Starring: Sharlto Copely, Jason Cope, David James
Directed by: Neill Blomkamp (debut)
Written by: Neill Blomkamp (debut) and Terri Tatchell (debut)
First time director/writer Neill Blomkamp and producer Peter Jackson (“King Kong”) make some bold decisions in the sci-fi film “District 9.” The dangerous game of cinematic Russian roulette starts by releasing the film in the summer when purely mechanical action movies are what always reel in mainstream audiences. Then, they decide not to hire any familiar actors during a season where name recognition is usually vital.
Blame the lack of A-listers on the frugal $30 million budget if you’d like, but “District 9” starring Nicolas Cage just wouldn’t be the same skillfully-crafted movie. Here, Blomkamp and company pull the trigger and unleash an impressive and thought-provoking narrative laced with enough intense action for anyone who thinks they’re only sitting down to see an alien vs. man battle royal.
In “District 9,” Bloomkamp uses faux-documentary style footage and interviews and sets our alien-invasion in Johannesburg, South Africa. While most films would typically place the story in New York or Los Angeles or somewhere with identifiable monuments so they could blow them up, “District 9” – from the very start – lets audiences know that it refuses to follow any pattern.
In Johannesburg, stranded extraterrestrials have been living for 20 years in a segregated part of the city known as District 9 ever since their spaceship stalled in the skyline. When the city’s residents decide they no longer want the aliens living among them, the alien-affairs corporation Multi National United (MNU) steps in to relocate the creatures to a safer environment.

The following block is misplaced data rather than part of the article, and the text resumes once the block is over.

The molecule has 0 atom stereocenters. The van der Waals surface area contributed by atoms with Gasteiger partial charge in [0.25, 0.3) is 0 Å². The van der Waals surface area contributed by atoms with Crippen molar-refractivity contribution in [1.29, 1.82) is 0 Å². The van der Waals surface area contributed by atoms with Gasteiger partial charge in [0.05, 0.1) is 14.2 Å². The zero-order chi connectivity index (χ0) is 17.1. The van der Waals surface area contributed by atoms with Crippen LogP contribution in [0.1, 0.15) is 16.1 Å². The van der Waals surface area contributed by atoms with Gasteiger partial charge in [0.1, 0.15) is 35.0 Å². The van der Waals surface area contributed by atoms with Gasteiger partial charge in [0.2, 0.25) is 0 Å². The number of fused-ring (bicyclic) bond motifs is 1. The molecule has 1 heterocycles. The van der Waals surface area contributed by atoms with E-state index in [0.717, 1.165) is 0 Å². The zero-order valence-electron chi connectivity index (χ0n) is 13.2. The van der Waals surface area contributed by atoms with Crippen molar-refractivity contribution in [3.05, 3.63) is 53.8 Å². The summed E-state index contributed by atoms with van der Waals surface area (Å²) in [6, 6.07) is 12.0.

Promoted to lead the transplantation of the almost two million aliens to another camp is Wikus Van De Merwe (non-actor Sharlto Copely, who gives an undeniably striking debut performance), the son-in-law of MNU’s CEO. Eager to take on his new responsibilities, Wikus takes a battalion into the alien slums to have them sign an eviction notice (one of the few cheesy scenes of the film) before they are moved out of their homes.
But when Wikus is infected with an indefinable liquid found in one of the alien’s huts, he slowly becomes the answer to many of the inexplicable issues the human government still has with their longtime tenants. More specifically, Wikus becomes the key to demonstrate how the alien’s powerful weaponry works. He’s also the only hope for an alien named Christopher Johnson (all the prawns have human names so they can be identified) and his Martian child to find a way back to their home planet.
There are some fascinating scenes throughout “District 9” that could be considered metaphors for those viewers who may want to delve deeper into Blomkamp’s motivation to make a film with an underlying message about South Africa’s apartheid, the racial segregation enforced by the South American government for almost 50 years (Blomkamp, who was born in Johannesburg, grew up with it all around him). For those who are not big on the social commentary of “District 9,” the special effects trump those of the other blockbusters this summer and do so in a more refined way. Who says a good summer action movie has to be as brainless as a bag of Autobot bolts? “District 9” proves you don’t have to choose between entertainment value and intelligent filmmaking.